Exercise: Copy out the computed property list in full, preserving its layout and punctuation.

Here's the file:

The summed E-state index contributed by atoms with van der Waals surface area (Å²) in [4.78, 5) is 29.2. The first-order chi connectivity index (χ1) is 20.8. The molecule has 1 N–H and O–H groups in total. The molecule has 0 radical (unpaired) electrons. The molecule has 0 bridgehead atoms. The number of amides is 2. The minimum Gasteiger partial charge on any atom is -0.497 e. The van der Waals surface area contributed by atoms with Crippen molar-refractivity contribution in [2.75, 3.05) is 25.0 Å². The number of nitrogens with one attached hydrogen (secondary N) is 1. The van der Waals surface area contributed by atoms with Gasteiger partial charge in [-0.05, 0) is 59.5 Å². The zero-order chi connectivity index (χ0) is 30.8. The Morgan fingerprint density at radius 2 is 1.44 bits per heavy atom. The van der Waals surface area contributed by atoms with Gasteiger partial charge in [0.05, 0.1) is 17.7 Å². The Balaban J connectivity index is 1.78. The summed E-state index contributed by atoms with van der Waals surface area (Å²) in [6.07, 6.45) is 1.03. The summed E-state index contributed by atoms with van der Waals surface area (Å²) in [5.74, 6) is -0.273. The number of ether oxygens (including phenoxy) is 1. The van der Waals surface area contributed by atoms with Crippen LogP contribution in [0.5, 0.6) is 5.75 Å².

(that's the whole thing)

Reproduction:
The summed E-state index contributed by atoms with van der Waals surface area (Å²) in [4.78, 5) is 29.2. The first-order chi connectivity index (χ1) is 20.8. The molecule has 1 N–H and O–H groups in total. The molecule has 0 radical (unpaired) electrons. The molecule has 0 bridgehead atoms. The number of amides is 2. The minimum Gasteiger partial charge on any atom is -0.497 e. The van der Waals surface area contributed by atoms with Crippen molar-refractivity contribution in [2.75, 3.05) is 25.0 Å². The number of nitrogens with one attached hydrogen (secondary N) is 1. The van der Waals surface area contributed by atoms with Gasteiger partial charge in [-0.05, 0) is 59.5 Å². The zero-order chi connectivity index (χ0) is 30.8. The Morgan fingerprint density at radius 2 is 1.44 bits per heavy atom. The van der Waals surface area contributed by atoms with Gasteiger partial charge in [0.05, 0.1) is 17.7 Å². The Balaban J connectivity index is 1.78. The summed E-state index contributed by atoms with van der Waals surface area (Å²) in [6.07, 6.45) is 1.03. The summed E-state index contributed by atoms with van der Waals surface area (Å²) in [5.74, 6) is -0.273. The number of ether oxygens (including phenoxy) is 1. The van der Waals surface area contributed by atoms with Crippen LogP contribution in [0.5, 0.6) is 5.75 Å².